In his own way, Trump is trying to build a national policy consensus. He says he will provide health care to the poorest among us, which conservatives turned into an accusation of supporting “Obamacare.” Unlike many conservatives, Trump has argued against raising the retirement age on Social Security and has no patience for slashing those programs which actually benefit his own supporters. Trump’s foreign policy promises an unsentimental defense of our own national interest, rather than the crusading idealism of George W. Bush. When it comes to political correctness, immigration, guns, and taxes, Trump outdoes just about any “movement conservative,” but when it comes to spending, he’s a moderate who believes in some form of a common good, rather than Margaret Thatcher’s sneer that “there is no such thing as society.” Rather than that of Ronald Reagan, Trump’s conservatism is that of Bismarck.
Interestingly, Trump is appealing to people as Americans—black, white, Hispanic, men, and women. He’s using identity politics, but pro-American identity politics, something almost unheard of. He speaks in terms of our collective interest and distinguishes it from the interests of foreigners, whose interests he regards as irrelevant. When confronted by Left-wing protesters, Trump shakes his head sadly, wondering aloud about those misguided souls who don’t want America to be strong and great. Trump is a “citizenist” who views Americans as an organic community to be privileged and protected by “their” government against the Ausländer to whom we owe nothing. And we can trust Trump, it’s implied, because his massive ego is now identified with that of the nation itself. “My whole life is about winning, and now I want to do that for America,” he says.
What’s amazing is not how well this is working, but how much trouble he’s having. American conservatives have turned on him with savage fury. Their incoherent critique against him largely hinges on Trump’s supposed refusal to mouth the usual pieties about “the Constitution” and “freedom” which the Beltway Right doesn’t even believe. Trump’s tax plan alone shows he is hardly some populist demagogue. While conservatives downplay existential issues like immigration, we are told Trump must be rejected because of his support for ethanol subsidies and eminent domain, both of which will remain in place regardless of who is elected to the Oval Office.
It’s also striking how many conservatives have openly said they would rather lose than have him be the nominee. A key talking point of the emerging Alt Right is that the American conservative movement has failed to “conserve” anything important throughout its history, including traditional values, limited government, and the country itself.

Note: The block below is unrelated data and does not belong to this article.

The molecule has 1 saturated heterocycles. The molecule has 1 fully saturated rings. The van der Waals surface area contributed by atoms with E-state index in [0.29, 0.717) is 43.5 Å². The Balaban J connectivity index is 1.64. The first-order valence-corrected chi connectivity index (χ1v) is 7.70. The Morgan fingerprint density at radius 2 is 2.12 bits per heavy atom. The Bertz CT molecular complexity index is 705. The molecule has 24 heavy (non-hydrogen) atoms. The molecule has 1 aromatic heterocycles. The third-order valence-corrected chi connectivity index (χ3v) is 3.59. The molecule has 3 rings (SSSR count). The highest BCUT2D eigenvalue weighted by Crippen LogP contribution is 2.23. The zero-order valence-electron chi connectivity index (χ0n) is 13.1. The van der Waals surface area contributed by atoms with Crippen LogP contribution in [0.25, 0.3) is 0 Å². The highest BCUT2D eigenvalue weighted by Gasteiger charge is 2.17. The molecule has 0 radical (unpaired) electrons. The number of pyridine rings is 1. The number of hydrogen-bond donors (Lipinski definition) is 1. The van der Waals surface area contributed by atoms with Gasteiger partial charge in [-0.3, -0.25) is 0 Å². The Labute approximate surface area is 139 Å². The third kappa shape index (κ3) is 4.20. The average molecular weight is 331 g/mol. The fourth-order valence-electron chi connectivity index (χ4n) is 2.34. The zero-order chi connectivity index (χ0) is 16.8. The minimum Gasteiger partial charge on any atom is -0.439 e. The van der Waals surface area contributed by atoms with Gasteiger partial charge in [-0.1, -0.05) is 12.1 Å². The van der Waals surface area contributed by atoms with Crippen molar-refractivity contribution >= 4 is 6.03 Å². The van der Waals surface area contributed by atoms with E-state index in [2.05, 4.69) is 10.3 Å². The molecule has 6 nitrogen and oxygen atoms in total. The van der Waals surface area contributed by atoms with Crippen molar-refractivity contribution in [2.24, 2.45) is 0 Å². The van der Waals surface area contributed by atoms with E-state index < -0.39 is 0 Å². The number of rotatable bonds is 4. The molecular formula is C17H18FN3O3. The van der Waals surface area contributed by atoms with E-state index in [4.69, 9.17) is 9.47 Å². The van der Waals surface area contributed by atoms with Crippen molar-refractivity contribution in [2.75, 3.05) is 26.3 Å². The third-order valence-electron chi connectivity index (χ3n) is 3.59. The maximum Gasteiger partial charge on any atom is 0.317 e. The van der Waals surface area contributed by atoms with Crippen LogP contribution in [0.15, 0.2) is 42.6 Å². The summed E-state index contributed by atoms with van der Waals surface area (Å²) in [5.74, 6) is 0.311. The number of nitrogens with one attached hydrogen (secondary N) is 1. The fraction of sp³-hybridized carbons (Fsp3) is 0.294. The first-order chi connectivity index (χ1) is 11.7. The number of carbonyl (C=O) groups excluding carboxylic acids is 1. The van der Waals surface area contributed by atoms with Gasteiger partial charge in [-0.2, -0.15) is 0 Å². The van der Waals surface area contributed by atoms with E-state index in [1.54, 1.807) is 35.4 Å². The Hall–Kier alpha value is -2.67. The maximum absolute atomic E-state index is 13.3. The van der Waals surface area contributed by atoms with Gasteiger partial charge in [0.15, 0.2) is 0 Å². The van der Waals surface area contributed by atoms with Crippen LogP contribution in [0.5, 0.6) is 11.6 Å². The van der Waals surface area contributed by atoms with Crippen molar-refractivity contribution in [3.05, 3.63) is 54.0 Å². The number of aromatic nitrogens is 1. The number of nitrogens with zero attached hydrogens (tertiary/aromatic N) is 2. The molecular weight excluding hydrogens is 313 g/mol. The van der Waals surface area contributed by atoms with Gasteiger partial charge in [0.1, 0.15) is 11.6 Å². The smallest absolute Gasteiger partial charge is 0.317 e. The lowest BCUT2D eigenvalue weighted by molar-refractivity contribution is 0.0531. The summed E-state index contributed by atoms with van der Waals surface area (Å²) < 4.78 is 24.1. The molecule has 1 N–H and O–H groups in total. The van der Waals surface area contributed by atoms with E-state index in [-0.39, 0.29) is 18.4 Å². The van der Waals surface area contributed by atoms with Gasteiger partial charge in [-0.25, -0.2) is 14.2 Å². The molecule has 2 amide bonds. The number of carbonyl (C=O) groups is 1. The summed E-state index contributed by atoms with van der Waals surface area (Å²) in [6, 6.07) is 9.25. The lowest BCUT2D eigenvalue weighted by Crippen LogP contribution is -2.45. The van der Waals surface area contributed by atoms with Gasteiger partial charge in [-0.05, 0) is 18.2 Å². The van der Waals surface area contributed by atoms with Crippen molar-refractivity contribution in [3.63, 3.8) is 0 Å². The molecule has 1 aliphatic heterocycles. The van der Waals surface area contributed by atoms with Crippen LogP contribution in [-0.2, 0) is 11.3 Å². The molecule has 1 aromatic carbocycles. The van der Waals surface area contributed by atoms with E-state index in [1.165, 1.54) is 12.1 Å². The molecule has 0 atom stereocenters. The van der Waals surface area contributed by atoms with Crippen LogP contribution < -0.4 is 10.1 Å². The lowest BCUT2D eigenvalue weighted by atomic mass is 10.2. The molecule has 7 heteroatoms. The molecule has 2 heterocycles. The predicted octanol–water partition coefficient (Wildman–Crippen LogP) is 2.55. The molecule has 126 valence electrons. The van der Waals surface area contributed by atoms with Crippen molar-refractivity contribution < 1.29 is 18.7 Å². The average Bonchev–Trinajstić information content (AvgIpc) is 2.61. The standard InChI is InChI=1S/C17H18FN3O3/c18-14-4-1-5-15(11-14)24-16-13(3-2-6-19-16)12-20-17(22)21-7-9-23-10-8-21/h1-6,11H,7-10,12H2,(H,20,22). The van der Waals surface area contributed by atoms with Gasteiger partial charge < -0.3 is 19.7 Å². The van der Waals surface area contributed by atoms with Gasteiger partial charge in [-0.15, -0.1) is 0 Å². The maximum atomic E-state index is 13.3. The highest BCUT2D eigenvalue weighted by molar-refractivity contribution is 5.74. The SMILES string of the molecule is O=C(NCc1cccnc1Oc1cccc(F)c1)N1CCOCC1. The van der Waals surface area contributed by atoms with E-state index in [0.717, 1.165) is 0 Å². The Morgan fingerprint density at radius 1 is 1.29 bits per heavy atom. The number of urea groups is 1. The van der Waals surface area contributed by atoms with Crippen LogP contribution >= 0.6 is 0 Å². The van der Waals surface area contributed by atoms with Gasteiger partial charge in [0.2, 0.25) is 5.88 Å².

Conservatism Inc. has confirmed it is designed to lose. Or more accurately, the Beltway Right believes it is impossible for conservatives to lose. Even if there was a President Bernie Sanders holding court over a 100 percent Socialist Congress, we’d be reading in National Review how America is still a “Center-Right nation.”
Not only is America not a “Center-Right nation,” its “Right-wing” political tradition seems indifferent to the nation itself. Trump’s leading primary challengers, Marco Rubio and Ted Cruz, are not even American in terms of heritage or mindset. Cruz was not born in the country, and for all his recitations of the Constitution, may not even be eligible to be President. To Cruz, the country is simply the subject of a laboratory experiment for his abstract creed of “limited government.” Cruz’s strange combination of Third World Catholicism and degenerate American evangelism means this Princeton-Harvard lawyer backed by Wall Street money LARPs as a kind of 21st-century Billy Sunday. His crazed father tells the rubes his son is an “anointed king” who will return the nation to God. But Ted seems to have no particular interest in the country he’s adopted, viewing it merely as a vehicle for his own ambitions. And his own wife is part of a movement to abolish the country altogether.
While Cruz is indifferent, Rubio is actively hostile to the country’s core population. He’s assisted major corporations, especially Disney, in replacing his own constituents. He betrayed the conservatives who put him into the office almost moments after winning his election. He’s gleeful about plunging the country into another disastrous war in the Middle East, this time against Russia. Rubio represents the return of George W. Bush-style neoconservatism, now with a white Cuban faux “Latino” as the Shabbos goy instead of a faux evangelical cowboy. As with Lindsey Graham, one can’t help but suspect “they” have something on him.